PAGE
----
Driving and diabetes
Can I drive if I have diabetes?
Many people with diabetes drive. By law, it’s your responsibility to tell the Driver Fitness and Monitoring Branch of Alberta Transportation that you have diabetes. They’ll ask you questions and decide if you need a driver medical report for your diabetes.
If you need a driver medical report, your healthcare provider will fill out a report on how stable your blood glucose levels are. There may be a cost from your doctor to do this. If you have questions, contact the Driver Fitness and Monitoring Branch.
What do I need to know about driving and diabetes?
There can be some risks when you’re driving and you have diabetes. Talk to your healthcare provider about:
- Low blood glucose (hypoglycemia). This can affect how you drive and decisions you make while driving. Blood glucose below 4.0 mmol/L can be caused by insulin and some oral medicines.
- Problems (complications) with diabetes that can affect your ability to drive, like problems seeing, losing feeling in your feet, getting dizzy.
If you have diabetes and you drive, you should have a complete medical examination at least every 2 years. If you are a commercial driver, you should have a complete medical examination when you apply for your commercial licence.
What do I need to do before I drive and while I’m driving?
You must test your blood glucose before you start to drive. Make sure your blood glucose is over 5.0 mmol/L before you drive.
- If your blood glucose is less than 4.0 mmol/L, or you think that you have a low blood glucose, treat the low blood glucose before you start to drive. Then wait at least 40 minutes before driving.
- If your blood glucose is between 4.0 to 5.0 mmol/L, have a snack before you start to drive.
If you can’t recognize early symptoms of low blood glucose until they become severe (hypoglycemia unawareness) or have a history of severe low blood glucose in the past year, you must:
- measure your capillary blood glucose (CBG) level right before driving and at least every 2 hours while driving
If your blood glucose goes low while you’re driving:
- Stop the car and take the keys out of the ignition.
- Treat the low blood glucose with quick-acting sugar.
- When your blood glucose is above 4.0 mmol/L, have a snack with a protein and a carbohydrate.
- Wait 40 minutes. Make sure your blood glucose is over 5.0 mmol/L before you start driving again.
Check your blood glucose at least every 4 hours if you’re driving a long distance.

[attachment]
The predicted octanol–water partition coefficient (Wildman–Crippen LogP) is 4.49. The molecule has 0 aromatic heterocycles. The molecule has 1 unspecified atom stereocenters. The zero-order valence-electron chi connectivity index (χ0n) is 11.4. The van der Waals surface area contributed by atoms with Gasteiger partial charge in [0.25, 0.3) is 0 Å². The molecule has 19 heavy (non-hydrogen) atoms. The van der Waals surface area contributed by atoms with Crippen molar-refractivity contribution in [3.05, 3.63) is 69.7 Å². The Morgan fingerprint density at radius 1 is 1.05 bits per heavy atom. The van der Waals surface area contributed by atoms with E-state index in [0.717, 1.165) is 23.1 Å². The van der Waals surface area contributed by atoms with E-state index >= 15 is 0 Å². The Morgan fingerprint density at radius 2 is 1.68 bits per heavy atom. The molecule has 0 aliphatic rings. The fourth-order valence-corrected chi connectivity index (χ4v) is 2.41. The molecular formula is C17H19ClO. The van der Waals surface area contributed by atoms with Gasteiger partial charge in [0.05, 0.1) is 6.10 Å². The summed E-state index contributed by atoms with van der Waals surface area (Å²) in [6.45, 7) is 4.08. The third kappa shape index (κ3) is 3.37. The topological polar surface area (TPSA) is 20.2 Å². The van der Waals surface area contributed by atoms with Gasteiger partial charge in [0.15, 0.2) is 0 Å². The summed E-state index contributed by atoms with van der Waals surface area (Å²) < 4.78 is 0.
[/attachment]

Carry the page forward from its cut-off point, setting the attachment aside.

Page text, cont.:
Always have your blood glucose meter or continuous glucose monitor (CGM), quick-acting sugar, and snacks in your car where you can reach them easily.
Learn more about how to drive safe with diabetes.
How do I know if my blood glucose levels are unstable or outside of my target range?
You’ll know your blood glucose levels are not stable if:
- your healthcare provider tells you
- you don’t know you’re having low blood glucose when it happens (hypoglycemia unawareness)
- you have severe low blood glucose that you need help to treat
What else can I do?
- See your healthcare provider regularly about your diabetes.
- Keep blood glucose logs.
- Know the signs and symptoms of low blood glucose, and treat it the way your healthcare provider has taught you.
Care instructions may be adapted by your healthcare provider. If you have questions about a medical condition or this instruction, talk with your doctor or appropriate healthcare provider.
To see this information online and learn more, visit MyHealth.Alberta.ca/health/pages/conditions.aspx?Hwid=custom.ab_diabetes_driving_inst.
For 24/7 nurse advice and general health information call Health Link at 811.
Current as of:July 20, 2022
Author: Primary Care and Chronic Disease Management, Alberta Health Services
This material is not a substitute for the advice of a qualified health professional. This material is intended for general information only and is provided on an "as is", "where is" basis. Although reasonable efforts were made to confirm the accuracy of the information, Alberta Health Services does not make any representation or warranty, express, implied or statutory, as to the accuracy, reliability, completeness, applicability or fitness for a particular purpose of such information. Alberta Health Services expressly disclaims all liability for the use of these materials, and for any claims, actions, demands or suits arising from such use.